Interview with Frank Hungate

Dublin Core


Interview with Frank Hungate


Hanford (Wash.)
Hanford Site (Wash.)
Hanford Nuclear Site (Wash.)
Richland (Wash.)


An interview with Frank Hungate conducted as part of the Hanford Oral History Project. The Hanford Oral History Project was sponsored by the Mission Support Alliance and the United States Department of Energy.


Hanford Oral History Project at Washington State University Tri-Cities




Those interested in reproducing part or all of this oral history should contact the Hanford History Project at, who can provide specific rights information for this item.

Date Modified

2016-07-21: Metadata v1 created – [RG]

Oral History Item Type Metadata


Bauman, Robert


Hungate, Frank


Washington State University - Tri Cities


Northwest Public Television | Hungate_Frank

Woman one: That’d be kind of cool if that was that.

Man one: That’s exciting, because they pop when they do that.

Robert Bauman: [LAUGHTER] Well, it’d wake you up, anyway, right? [LAUGHTER]

Man one: Yeah.

Bauman: Wow.

Man one: Okay, are we about ready? Yeah? OK? Go ahead and roll. Is it rolling?

Woman one: Record.

Bauman: All right. Well, let's get started then. Let's start by having you say your name, and then spell your last name for us, please.

Frank Hungate: Frank Hungate. And H-U-N-G-A-T-E.

Bauman: All right, thanks very much. And my name's Bob Bauman. And today is August 14, of 2014. And we're conducting this interview on the campus of Washington State University, Tri Cities. So I'd like to start maybe by asking you to talk about when you came to Hanford, and how that came about.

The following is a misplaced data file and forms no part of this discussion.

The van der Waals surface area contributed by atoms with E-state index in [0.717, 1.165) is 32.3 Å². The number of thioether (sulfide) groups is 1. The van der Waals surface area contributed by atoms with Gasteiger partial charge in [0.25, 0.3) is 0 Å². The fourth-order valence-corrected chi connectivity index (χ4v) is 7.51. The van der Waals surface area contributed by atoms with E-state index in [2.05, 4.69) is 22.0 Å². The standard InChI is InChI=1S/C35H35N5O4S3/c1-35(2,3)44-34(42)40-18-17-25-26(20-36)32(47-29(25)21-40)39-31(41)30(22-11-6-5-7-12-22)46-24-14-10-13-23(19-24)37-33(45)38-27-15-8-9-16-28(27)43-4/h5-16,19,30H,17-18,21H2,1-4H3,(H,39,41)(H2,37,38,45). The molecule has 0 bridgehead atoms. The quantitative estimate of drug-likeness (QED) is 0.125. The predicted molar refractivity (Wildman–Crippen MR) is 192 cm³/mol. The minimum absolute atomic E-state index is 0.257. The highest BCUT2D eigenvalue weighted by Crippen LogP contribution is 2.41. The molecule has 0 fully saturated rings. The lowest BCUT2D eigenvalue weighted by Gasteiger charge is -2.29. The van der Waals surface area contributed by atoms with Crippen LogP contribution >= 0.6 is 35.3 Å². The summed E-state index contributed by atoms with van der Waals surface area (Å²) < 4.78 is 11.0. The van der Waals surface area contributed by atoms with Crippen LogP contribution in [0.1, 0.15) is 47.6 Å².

Hungate: My wife and I came in August of 1952. And previously I had been teaching at Reed College, and had been doing some work in radiation, including treating a patient—helping advise and treat a patient who had advanced melanoma. And that was quite exciting because we were at Reed College, and we were consultant to the local physician. And this woman had big nodules the size of a fist around on her body.

Bauman: Wow.

Hungate: And we gave her a massive dose of I-131. And I prepared it and gave it to her. And the bottom line was I received Christmas cards from her from over ten years. And it was far as I know, was the only case that I ever heard of where that treatment was efficacious. And I guess partly because of that, and also I had become acquainted with the person from at the MAAC who was hiring. And they convinced me to come up here to Hanford. And we came in August, and it was bloody hot. And we were assigned a ranch house out on Cottonwood. And I guess one of the things--I came up a month early. And then my wife sort of cleared the house. And at that time, General Electric was the hiring person, there the governing body. And they paid for the move and everything. And it was sort of interesting, because when they moved, and we opened up the truck, here was a garbage can full of garbage to increase the weight that they could charge to you. [LAUGHTER] We moved, of course, from Portland. So that's sort of the basis on which I come up here.

Bauman: Okay. And so what position were you hired into when you first came?

Hungate: I was hired in as a research scientist in the biology department. And that department again, I had become acquainted with Harry Kornberg, who is the Director of the Biology Department at that time.

Bauman: About how large was the biology department, at that time?

Hungate: As I recall, the biology department at that time was about 110 or 120 people. And of course, at that time, it seems strange now, but at that time, we knew basically nothing about what the effects of radiation on living systems were. So our goal was to elaborate and expand our knowledge of the effects of radiation on living systems, and whatever system.

Bauman: Right. So how do you go about testing that?